Mouse vs finished food

Mouse vs finished food: In the course of evolution, the cat has found its niche in nature, in which it has adapted extremely to its habitat and specialized in small prey animals such as mice. But rats, rabbits, squirrels, birds, lizards, fish and insects are also part of the repertoire. This food is raw, contains a high percentage of proteins and fats, which are almost exclusively of animal origin, a negligible percentage of carbohydrates and all the necessary enzymes, natural vitamins and minerals. The cat is a desert animal and is not used to drinking water, as it normally gets its moisture needs from the prey. All internal organs and the very short intestine are tailored to this type of diet. In contrast to humans or dogs, cats cannot produce certain food components such as individual amino acids, fatty acids and vitamins themselves or obtain them from plant-based food.

Mouse vs finished food

The finished feed

Ready-made feed is heavily processed, boiled, sterilized and dried as the case may be. Proteins, enzymes and vitamins are changed or destroyed in the process. While the cat’s natural food only contains around 1 to 5% of plant-based components from the gastrointestinal tract of the prey, it is estimated that up to 80% of cereals are contained in ready-made food, depending on the variety. The cat’s metabolism, internal organs and short intestines are unable to adequately break down and utilize carbohydrates. The animal content often consists entirely or to a large extent of inferior by-products. But even if this is not the case, the proportion of high-quality animal components in the finished feed is not sufficient to meet the cat’s needs. Most of the ready-made feeds contain considerably less protein and fat than the mouse. The raw protein content in the finished feed comes partly from plant components such as grain or gluten, and the proteins are heavily denatured by the industrial processing process, which further reduces the digestibility. Synthetic vitamins, minerals and amino acids must be added to the feed, and it often contains harmful preservatives, colorings or sugar. In our opinion, there is currently no ready-made food that is high-quality enough to fully meet the cat’s nutritional needs, following nature’s example.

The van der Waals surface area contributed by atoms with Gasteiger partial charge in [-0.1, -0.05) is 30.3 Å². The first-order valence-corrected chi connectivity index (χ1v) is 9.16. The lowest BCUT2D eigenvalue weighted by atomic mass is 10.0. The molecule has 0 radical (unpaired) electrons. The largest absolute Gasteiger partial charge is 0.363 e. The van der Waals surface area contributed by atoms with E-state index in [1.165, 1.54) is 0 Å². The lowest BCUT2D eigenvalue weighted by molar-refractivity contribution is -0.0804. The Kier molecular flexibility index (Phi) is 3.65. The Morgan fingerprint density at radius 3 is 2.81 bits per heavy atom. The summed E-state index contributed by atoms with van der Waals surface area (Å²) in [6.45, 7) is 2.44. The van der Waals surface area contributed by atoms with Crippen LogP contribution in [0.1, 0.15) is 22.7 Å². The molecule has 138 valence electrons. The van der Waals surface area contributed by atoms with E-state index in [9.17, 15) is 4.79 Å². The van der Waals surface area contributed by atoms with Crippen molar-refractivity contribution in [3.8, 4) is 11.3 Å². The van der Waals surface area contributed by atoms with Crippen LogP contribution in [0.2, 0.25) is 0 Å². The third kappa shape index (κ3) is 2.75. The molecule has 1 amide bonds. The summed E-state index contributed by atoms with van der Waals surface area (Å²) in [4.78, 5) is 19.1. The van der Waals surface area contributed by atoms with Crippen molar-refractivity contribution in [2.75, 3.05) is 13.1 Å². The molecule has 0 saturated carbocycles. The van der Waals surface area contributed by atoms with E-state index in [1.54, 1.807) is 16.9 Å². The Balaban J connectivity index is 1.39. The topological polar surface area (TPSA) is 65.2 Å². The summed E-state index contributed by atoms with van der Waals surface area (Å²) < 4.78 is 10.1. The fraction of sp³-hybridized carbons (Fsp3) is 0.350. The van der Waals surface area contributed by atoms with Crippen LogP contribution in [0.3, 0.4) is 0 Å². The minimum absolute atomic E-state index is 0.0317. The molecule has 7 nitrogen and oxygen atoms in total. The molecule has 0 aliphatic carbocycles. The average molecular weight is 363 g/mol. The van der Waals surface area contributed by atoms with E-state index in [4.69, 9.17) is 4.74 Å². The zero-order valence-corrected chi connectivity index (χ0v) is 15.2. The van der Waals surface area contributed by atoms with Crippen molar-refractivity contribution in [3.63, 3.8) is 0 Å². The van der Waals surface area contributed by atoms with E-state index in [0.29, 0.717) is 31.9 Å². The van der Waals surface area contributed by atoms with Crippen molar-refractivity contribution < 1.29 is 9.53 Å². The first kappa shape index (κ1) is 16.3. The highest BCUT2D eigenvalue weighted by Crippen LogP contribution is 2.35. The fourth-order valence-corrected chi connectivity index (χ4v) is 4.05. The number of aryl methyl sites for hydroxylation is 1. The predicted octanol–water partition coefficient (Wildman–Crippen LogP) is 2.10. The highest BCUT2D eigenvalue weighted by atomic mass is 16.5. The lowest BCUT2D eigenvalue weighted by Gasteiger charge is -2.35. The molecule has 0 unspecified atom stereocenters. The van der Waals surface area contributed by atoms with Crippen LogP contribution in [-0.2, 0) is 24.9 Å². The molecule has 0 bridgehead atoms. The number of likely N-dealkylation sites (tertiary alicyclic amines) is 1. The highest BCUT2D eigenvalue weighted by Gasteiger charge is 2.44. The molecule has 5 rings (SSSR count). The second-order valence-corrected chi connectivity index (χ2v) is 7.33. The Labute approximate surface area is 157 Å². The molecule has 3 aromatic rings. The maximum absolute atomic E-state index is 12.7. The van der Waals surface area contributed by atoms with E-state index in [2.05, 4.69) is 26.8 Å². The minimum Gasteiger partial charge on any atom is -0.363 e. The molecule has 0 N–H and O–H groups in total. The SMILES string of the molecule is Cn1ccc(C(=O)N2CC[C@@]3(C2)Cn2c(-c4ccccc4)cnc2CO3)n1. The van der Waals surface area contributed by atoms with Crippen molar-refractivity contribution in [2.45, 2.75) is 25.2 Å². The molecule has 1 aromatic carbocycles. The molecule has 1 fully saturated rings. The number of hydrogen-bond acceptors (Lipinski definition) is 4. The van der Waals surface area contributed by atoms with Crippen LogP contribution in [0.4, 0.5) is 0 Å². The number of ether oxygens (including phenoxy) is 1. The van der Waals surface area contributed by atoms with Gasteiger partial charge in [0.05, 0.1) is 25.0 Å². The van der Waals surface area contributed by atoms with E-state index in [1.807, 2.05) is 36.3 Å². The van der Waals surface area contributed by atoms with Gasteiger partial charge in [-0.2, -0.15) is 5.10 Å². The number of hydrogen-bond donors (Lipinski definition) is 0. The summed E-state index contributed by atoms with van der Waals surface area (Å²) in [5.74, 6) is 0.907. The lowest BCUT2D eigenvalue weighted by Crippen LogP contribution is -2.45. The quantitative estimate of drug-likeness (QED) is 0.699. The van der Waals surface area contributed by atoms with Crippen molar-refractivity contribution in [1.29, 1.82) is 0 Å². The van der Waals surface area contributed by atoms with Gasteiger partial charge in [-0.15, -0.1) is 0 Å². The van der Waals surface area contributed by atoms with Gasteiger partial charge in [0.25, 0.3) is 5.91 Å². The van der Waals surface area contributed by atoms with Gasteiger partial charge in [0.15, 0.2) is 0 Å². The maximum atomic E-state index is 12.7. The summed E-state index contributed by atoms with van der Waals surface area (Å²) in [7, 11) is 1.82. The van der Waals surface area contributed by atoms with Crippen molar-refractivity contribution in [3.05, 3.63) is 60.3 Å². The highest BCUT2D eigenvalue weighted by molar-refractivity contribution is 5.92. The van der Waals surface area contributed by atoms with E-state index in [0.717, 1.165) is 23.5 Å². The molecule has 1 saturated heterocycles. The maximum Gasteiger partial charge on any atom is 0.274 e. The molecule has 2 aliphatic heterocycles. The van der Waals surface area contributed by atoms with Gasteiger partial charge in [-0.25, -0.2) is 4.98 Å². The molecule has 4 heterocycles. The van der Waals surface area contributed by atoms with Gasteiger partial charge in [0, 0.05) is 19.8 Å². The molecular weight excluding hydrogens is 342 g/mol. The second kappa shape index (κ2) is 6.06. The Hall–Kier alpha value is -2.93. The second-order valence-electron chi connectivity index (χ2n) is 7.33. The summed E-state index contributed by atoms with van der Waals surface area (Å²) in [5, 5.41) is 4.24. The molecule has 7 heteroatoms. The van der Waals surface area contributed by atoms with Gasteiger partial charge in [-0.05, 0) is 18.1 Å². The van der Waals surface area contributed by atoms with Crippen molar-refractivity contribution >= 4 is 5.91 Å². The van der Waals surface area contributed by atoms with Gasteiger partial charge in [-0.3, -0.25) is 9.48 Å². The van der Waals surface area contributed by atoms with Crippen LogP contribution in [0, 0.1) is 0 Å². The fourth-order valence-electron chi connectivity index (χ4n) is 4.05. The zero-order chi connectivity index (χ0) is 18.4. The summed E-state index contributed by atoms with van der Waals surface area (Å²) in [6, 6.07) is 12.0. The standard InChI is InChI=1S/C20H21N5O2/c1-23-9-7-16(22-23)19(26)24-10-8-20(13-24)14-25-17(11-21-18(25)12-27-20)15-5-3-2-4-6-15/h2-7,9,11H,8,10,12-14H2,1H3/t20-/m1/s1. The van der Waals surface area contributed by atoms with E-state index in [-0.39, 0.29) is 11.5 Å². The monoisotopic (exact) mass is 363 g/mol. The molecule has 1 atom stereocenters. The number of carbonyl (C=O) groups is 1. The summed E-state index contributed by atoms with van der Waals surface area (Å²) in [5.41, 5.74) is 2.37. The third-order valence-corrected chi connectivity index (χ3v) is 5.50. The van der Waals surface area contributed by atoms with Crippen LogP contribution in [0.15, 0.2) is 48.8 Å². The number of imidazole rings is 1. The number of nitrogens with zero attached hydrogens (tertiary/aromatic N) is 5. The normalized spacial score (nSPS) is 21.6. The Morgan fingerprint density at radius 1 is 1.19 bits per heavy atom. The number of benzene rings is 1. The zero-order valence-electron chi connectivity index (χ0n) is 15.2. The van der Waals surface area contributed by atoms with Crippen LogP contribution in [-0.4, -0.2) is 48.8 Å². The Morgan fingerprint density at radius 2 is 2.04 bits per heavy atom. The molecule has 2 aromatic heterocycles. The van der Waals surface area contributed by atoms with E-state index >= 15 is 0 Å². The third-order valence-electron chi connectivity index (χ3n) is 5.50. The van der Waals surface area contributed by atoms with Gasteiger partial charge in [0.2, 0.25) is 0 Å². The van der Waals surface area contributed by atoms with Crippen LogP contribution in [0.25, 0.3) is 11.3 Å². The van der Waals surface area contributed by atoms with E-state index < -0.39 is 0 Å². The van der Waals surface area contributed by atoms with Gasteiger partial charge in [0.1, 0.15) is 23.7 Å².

The table can be found on the original page: Maus vs Fertigfutter

It is noticeable that dry food types have, on average, a lower protein and fat content than wet food and, without exception, very high levels of carbohydrates. It should be noted that the carbohydrate content is always lower than the plant-based components actually present in the feed, as the fiber content is not taken into account and grain products contain proteins and fats in addition to carbohydrates. The proportion of plants, which for the most part consists of grain, is therefore at least 50% in dry feed, but can be up to 80% depending on the variety. Thus, all dry foods deviate greatly from the optimal values ​​of the mouse, while many moist foods approach these, even some of the so-called cheap brands.

However, this information is not sufficient to form a comprehensive judgment about the quality of the ingredients and the usability of the types of food – except for the types with a high carbohydrate content, since the cat is generally poor at using carbohydrates. Just like the analysis, the contents of a feed must be taken into account in order to be able to assess its quality. What use is it, for example, if a variety contains muscle meat and no animal by-products, but at the same time too much grain, which makes the feed unsuitable in our eyes. Therefore, the labels of each type of ready-made food should be carefully studied. For more information about cat food and the cat’s nutritional needs, see the Misconceptions, Feeding Methods, and Nutrients pages.

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